Physicians are more likely to monitor black patients prescribed opioid painkillers, even though research suggests that white patients are more likely to abuse the drugs, according to a study published in the Annals of Family Medicine.

The observational study, led by Yale University School of Medicine instructor Dr. William C. Becker, was based on 1,612 patients receiving long-term opioid treatment. Researchers found that black patients were significantly more likely than white patients to be scheduled for regular office visits and have restrictions put on early prescription refills–two recommended strategies to reduce the risk of opioid misuse. Black patients were also more likely to receive urine drug testing, but the difference was not statistically significant when adjusted for other factors.

The difference in monitoring appeared to be a “reverse disparity,” in which members of a traditionally vulnerable group receive care more in line with recommendations, the authors wrote. But they also pointed to studies suggesting that doctors underestimate the severity of pain in black patients and prescribe opioids more commonly for white patients.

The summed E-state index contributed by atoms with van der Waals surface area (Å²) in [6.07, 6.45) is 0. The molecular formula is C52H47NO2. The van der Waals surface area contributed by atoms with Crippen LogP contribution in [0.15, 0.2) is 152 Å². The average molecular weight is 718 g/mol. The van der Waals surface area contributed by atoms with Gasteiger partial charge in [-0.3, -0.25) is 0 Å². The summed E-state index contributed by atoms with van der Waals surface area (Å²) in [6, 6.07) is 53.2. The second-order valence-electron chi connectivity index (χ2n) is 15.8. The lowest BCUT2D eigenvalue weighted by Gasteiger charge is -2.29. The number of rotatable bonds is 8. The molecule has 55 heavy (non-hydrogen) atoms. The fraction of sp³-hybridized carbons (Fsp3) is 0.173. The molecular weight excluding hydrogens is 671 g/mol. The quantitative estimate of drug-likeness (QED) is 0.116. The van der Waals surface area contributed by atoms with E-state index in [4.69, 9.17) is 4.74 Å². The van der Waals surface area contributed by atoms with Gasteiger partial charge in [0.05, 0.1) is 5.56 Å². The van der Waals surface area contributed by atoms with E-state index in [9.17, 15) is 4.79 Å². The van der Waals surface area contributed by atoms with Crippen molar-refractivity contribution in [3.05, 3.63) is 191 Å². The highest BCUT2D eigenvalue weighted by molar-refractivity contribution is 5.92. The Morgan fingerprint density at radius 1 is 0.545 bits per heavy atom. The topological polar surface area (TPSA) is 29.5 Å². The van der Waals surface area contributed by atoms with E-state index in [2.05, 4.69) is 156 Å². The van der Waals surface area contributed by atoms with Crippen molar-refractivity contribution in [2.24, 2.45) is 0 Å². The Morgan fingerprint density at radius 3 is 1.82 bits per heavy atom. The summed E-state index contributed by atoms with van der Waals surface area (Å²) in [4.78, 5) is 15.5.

“Taken together, these data indicate physicians are more cautious about initiating opioid therapy in black patients and, once the medication is started, monitor black patients more closely than whites,” they wrote.

Overall, monitoring of long-term opioid treatment was poor, the authors wrote, and the results suggest that doctors are “inappropriately lax in monitoring white patients,” whose risk of prescription drug abuse is greater than in other racial or ethnic groups.

Arielle Levin Becker covered health care for The Connecticut Mirror. She previously worked for The Hartford Courant, most recently as its health reporter, and has also covered small towns, courts and education in Connecticut and New Jersey. She was a finalist in 2009 for the prestigious Livingston Award for Young Journalists, a recipient of a Knight Science Journalism Fellowship and the third-place winner in 2013 for an in-depth piece on caregivers from the National Association of Health Journalists. She is a 2004 graduate of Yale University.

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